News / USA

Legal, Political Battles Continue Over US Health Care Law

Senate Judiciary Committee Chairman Sen. Patrick Leahy, D-Vt., right, listens to testimony on Capitol Hill in Washington, during the committee's hearing examining the validity of the national health care law under the Constitution, February 02, 2011.
Senate Judiciary Committee Chairman Sen. Patrick Leahy, D-Vt., right, listens to testimony on Capitol Hill in Washington, during the committee's hearing examining the validity of the national health care law under the Constitution, February 02, 2011.

It has been almost a year since President Barack Obama signed the sweeping health-care reform act into law in the United States.  But the political and legal battles over the law continue to rage.

Democrats in the U.S. Senate rallied to defend the president’s signature health-care law in the wake of another legal setback for the law this week in Florida.

On Monday, a federal judge in Florida ruled the law was unconstitutional because part of the statute requires Americans to buy health insurance. That was the second federal-court ruling against the new law. Two other federal judges have upheld it.

Senate Democrats held a hearing Wednesday to discuss whether the health-care law is constitutional, although that judgment is ultimately expected to come from the Supreme Court.

"They want to achieve in courts what they were unable to achieve in Congress," said Democrat Patrick Leahy of Vermont, who is chairman of the Senate Judiciary Committee. "This was debated for over a year."

Republicans have been inspired by the latest court ruling in Florida and vow to continue their efforts to repeal the health-care law.

Sen. Lindsey Graham, R-S.C., right, and Sen. John Barrasso, R-Wyo. take part in a news conference, on Capitol Hill in Washington, to repeat their opposition to the national health care law, February 02, 2011.
Sen. Lindsey Graham, R-S.C., right, and Sen. John Barrasso, R-Wyo. take part in a news conference, on Capitol Hill in Washington, to repeat their opposition to the national health care law, February 02, 2011.
"People all across the country are telling President Obama and telling Washington to take their hands off of the people’s health care," said John Barrasso, a Republican senator from Wyoming.

The House of Representatives, now under Republican control, voted to repeal the law last month.  But the chances for repeal in the Senate are poor since Democrats still hold a narrow majority.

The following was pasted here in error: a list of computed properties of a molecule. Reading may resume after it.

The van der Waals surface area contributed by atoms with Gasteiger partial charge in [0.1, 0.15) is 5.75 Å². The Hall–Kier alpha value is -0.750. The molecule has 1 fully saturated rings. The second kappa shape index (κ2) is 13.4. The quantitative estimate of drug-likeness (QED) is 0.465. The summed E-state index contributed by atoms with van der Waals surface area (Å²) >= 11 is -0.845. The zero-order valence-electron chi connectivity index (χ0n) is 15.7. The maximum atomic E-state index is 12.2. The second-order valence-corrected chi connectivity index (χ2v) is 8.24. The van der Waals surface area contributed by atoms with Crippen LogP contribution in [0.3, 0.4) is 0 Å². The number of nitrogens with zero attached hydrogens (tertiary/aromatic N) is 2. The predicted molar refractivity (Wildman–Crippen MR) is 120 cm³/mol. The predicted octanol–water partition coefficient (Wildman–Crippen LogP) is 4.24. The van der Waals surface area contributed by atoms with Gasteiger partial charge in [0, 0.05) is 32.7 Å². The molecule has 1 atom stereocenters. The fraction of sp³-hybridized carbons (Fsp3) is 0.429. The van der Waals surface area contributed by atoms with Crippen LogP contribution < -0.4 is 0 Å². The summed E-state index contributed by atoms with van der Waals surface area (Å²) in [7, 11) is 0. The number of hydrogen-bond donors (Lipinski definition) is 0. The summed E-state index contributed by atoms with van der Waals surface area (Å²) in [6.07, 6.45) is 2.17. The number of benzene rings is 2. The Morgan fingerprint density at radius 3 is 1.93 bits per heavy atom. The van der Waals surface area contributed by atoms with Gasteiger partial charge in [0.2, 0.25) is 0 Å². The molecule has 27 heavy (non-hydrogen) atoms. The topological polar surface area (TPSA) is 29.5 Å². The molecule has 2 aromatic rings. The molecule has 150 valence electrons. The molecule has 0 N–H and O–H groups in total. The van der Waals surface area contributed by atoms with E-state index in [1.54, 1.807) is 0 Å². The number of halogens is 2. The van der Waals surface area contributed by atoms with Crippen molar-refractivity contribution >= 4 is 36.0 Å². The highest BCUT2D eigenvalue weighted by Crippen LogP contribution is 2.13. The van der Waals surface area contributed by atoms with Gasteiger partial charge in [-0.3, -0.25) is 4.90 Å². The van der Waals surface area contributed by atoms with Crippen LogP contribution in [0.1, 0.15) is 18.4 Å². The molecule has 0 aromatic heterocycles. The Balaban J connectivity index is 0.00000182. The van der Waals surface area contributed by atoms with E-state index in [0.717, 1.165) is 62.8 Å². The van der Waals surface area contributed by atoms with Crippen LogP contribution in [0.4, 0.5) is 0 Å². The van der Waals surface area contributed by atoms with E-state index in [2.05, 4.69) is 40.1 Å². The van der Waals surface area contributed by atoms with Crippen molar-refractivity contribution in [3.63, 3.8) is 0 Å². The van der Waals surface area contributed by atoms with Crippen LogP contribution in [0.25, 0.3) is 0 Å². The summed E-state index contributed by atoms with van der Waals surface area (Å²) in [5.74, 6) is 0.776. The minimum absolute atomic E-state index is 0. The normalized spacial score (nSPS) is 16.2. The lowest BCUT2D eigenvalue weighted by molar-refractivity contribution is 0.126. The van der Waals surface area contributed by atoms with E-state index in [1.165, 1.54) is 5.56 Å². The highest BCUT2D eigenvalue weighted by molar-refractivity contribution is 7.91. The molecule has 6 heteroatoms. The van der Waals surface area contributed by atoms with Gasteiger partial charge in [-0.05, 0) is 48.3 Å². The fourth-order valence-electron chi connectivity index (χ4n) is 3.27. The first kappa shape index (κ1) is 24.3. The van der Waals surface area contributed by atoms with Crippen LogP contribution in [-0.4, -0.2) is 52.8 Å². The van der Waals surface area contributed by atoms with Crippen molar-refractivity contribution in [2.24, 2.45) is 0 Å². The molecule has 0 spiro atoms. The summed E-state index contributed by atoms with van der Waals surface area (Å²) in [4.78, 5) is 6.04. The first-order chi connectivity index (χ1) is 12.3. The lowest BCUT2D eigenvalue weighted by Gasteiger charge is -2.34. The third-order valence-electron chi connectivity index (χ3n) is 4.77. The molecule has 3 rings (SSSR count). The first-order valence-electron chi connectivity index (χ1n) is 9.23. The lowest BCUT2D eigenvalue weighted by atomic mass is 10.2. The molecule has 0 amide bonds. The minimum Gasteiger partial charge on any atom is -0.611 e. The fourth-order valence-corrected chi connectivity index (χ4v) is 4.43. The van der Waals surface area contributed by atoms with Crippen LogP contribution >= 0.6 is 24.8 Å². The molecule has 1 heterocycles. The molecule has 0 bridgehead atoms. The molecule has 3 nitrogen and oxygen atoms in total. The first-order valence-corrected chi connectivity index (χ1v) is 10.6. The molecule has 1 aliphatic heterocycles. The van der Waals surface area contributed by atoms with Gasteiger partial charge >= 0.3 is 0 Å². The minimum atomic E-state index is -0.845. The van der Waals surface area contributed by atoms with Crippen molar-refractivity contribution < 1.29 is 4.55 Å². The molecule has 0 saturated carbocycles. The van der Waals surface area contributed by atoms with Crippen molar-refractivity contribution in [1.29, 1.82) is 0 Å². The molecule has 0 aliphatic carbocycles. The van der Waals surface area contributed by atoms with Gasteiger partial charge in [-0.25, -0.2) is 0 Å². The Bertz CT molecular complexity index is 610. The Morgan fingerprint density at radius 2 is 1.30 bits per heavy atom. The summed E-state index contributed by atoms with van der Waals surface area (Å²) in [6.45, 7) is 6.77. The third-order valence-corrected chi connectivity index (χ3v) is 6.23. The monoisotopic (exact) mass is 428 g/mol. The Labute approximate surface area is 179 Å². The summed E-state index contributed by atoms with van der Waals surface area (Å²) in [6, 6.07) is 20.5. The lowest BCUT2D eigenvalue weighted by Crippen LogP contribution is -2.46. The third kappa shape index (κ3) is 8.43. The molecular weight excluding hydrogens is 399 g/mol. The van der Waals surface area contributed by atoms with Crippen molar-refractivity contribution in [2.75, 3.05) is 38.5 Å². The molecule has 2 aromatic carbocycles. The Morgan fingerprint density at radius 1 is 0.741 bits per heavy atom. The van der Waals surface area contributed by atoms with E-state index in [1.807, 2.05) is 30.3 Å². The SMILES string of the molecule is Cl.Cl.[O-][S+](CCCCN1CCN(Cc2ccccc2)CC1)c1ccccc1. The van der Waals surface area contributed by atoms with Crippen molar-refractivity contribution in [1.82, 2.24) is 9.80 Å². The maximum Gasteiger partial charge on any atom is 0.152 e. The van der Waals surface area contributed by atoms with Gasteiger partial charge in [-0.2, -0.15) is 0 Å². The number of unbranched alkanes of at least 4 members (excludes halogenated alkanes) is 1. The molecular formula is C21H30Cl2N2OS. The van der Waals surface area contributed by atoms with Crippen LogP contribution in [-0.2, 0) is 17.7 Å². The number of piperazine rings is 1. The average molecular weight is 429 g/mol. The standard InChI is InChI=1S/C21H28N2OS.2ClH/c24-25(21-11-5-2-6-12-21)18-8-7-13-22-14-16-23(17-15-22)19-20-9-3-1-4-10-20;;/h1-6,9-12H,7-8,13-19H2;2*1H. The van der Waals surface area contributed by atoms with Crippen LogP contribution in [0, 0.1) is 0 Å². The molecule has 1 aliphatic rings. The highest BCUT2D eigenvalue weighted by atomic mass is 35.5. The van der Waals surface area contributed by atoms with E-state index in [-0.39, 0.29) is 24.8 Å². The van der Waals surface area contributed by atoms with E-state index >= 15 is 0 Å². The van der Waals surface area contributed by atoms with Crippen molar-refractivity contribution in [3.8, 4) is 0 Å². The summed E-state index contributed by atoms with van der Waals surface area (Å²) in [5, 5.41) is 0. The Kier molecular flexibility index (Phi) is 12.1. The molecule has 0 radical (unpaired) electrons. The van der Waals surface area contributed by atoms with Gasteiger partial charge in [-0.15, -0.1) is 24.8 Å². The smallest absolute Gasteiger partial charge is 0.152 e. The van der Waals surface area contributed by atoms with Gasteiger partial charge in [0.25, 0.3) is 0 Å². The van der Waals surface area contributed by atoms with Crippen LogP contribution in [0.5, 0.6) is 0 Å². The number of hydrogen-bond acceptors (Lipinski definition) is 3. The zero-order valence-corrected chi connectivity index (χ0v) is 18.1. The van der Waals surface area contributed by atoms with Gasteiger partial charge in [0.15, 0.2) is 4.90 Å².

Legal experts are also debating the health-care law, including several who testified before the Senate.

Georgetown University Professor Randy Barnett predicts the Supreme Court will eventually rule that the law is unconstitutional.

"In the United States, sovereignty rests with the people, with the citizenry," said Barnett. "And if Congress can mandate that you do anything that is convenient to its regulation of the national economy, then that relationship is now reversed. Congress would have all the discretionary power of a king, and the American people would be reduced to its subjects."

But another expert, Harvard University Professor Charles Fried, has a different view.

"I am not sure it is good policy," he said. "I am not sure it is going to make the country any better. But I am quite sure that the health-care mandate is constitutional."

President Obama spoke out in defense of the law in his recent State of the Union Address, although he also indicated a willingness to consider bipartisan changes to the law where possible.

"So I say to this chamber tonight, instead of refighting the battles of the last two years, let us fix what needs fixing and let us move forward," he said.

The politics of health-care reform in the United States are complicated.  The president signed the reform act into law last year after it was passed in Congress with support from Democrats only.

Political analyst Charlie Cook says the health-care law remains a divisive issue in public-opinion polls.

"At best, the American people are evenly divided on health-care reform and this health-care proposal, at best," said Cook. "There is not a strong consensus to keep it.  There is not a strong consensus to throw it out."

The latest Associated Press-GfK poll found 41 percent oppose the health care law, while 40 percent support it.